15 November 2010

From Small Pond to ‘The Big Land’

Since we moved to Small Pond, I haven’t had much of a chance to travel, but I recently had the privilege of spending a week in Labrador with ArtsCan Circle, a charitable organization that sends teams of volunteer musicians and artists to remote Canadian Indigenous communities to link creative artists with children and youth at risk. I was asked to go and make puppets with school children, and if there’s one thing I cannot resist it’s the opportunity to make puppets and share my love of the art form with anyone who will listen.

Lake Melville
This was my first time to Labrador, and my first trip with ArtsCan Circle. I had a fairly good idea what to expect, as my good friend David Anderson has been volunteering with them for years, and had shared a lot of his experiences with me. To get there I took a taxi to Belleville, a train to Toronto, a flight to Halifax, and another flight to Goose Bay. En route I met up with 2 of my fellow artists, Jessica Levman, former art teacher at Sheshatshiu Innu School, where we were headed, and Magoo, singer/songwriter extraordinaire. It was a long day of travelling, and we were all completely delirious and exhausted, so naturally the first thing we did when we arrived in Goose Bay was head to a surreal jungle-themed restaurant for fish and chips. Our bellies full of cod, we retired to our respective hotel rooms and passed out cold.

Sign in Goose Bay.  We're not in Kansas any more, Toto.
We were up early the next morning, and drove to Sheshatshiu, about a half hour drive. The landscape reminded me in some ways of Alberta, where I grew up, with tall dark pine trees and mountains on the horizon. The air was crisp and cold, and there was only a sprinkle of snow here and there.

View from the school.
The people of Sheshatshiu (population 1276) are Innu, and for most of them their first language is Innu-aimun. The Innu were one of the last Aboriginal people in Canada to give up much of their traditional way of life, and as can be seen with countless indigenous peoples across our country and throughout the world, such changes can have disastrous consequences. High levels of alcohol and substance abuse, domestic violence, and high suicide rates are a depressing reality. It would be naïve of me to try and encapsulate here the complex history of the Innu, but I think it’s fair to say that this community has experienced much grief and loss over the last 50 years. But things in Sheshatshiu are starting to change, and for the better; and ArtsCan Circle regularly visits this community to help be part of that positive movement.

That's me in the middle of the crush of kindergarteners and sock puppets.
Upon arriving at the school, Jessica and I made ourselves at home in the art room and became the self-professed puppet tag-team. Class after class streamed in and out of the art room, children from kindergarten through high school, and we made both sock puppets and shadow puppets with them. To our delight almost all of the kids responded to puppet-making with enthusiasm.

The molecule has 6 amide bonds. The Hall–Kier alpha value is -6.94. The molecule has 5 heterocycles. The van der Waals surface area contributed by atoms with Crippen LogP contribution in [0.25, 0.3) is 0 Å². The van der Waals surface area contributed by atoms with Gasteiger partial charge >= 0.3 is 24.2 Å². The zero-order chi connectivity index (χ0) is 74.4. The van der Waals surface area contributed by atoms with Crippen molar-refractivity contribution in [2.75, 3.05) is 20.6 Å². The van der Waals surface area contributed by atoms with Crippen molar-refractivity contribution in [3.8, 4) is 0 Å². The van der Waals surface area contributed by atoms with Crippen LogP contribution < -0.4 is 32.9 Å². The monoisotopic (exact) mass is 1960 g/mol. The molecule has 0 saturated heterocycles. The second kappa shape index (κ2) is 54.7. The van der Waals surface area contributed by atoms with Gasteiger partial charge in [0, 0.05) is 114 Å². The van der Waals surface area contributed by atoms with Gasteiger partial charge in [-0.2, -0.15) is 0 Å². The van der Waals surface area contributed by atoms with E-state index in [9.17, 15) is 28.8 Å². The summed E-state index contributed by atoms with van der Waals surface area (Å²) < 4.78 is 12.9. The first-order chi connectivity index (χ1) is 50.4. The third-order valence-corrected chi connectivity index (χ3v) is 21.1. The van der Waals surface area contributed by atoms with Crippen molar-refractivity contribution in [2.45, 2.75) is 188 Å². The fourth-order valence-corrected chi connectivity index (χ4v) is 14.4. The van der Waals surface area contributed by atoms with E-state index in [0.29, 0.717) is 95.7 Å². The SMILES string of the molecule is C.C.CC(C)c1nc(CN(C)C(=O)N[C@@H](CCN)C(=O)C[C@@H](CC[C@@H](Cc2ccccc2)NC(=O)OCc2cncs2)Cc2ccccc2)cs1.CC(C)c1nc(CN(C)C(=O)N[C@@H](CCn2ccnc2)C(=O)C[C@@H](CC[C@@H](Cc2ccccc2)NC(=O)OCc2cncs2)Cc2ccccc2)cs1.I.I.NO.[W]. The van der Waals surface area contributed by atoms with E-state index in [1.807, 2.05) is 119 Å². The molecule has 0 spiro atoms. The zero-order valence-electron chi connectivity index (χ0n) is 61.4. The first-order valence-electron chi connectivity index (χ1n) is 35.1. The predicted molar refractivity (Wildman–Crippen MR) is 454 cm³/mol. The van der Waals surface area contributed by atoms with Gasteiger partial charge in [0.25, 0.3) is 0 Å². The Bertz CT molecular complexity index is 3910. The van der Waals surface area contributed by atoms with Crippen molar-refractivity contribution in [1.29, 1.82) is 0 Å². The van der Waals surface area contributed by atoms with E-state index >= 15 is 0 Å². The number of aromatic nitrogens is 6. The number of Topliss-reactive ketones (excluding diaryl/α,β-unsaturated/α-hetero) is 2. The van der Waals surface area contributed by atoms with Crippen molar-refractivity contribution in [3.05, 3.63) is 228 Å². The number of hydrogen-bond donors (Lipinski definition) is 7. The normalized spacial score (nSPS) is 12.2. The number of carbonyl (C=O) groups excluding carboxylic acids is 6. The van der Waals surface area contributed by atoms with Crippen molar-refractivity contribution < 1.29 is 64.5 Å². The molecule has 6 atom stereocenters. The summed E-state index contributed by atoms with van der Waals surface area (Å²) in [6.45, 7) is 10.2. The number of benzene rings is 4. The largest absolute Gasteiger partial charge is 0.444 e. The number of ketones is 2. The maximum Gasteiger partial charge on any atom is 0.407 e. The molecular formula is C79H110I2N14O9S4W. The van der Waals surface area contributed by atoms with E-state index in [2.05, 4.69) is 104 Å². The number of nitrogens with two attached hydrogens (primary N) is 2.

Sock puppet appeal reaches far and wide!
Kids that I thought were too old or too cool or too tough to like sock puppets could be found huddled around the hot glue gun meticulously affixing moustaches and eyebrows to their new companions. Kids that I thought were too young to appreciate the slightly-more-conceptual shadow puppets were eager to create representations of Labrador animals (Sasquatches and worms included). One group of seventh graders seemed particularly keen, so we decided to spend a bit more time with them and work towards putting on a shadow puppetry show at the end of the week.

One of many shadow puppetry classes.
To that end, we invited an elder to come in to the school and tell the class a traditional story. He told a story that had been told to him by his mother, “Wolverine Invited the Birds to the Drum Dance,” first in Innu, then in English. We then interpreted the story for presentation: who are the characters? What happens first? Second? Third? The students each chose a character to create, and in no time we had a whole flock of shadow puppets. We set up the screen and the projector in the classroom and I attempted to act as director. The rehearsals were rough and wild, but it was all process over product. Whatever happened when it came time to do the show, well, que sera sera.

Elder Penote Antuan tells a story to the class.
Mike Stevens, the fourth artist to join our merry band, arrived Monday night. Mike is the founder of ArtsCan Circle, and he is a musical phenomena with the harmonica. I had the chance to watch Magoo and Mike play music with kids thoughout the week, and I was blown away by the way they could totally capture the childrens’ attention and inspire them with music.

Magoo and Mike rock out with the kids in music class.
The week went on, and class after class partook in our frenzy of puppet-making. Friday finally arrived and I was wondering if any of the kids would actually show up to do the show; teachers had warned me not to get my hopes up. But sure enough, almost all of them were there, and we quickly got set up in the music room.

“Puppeteers, places please!”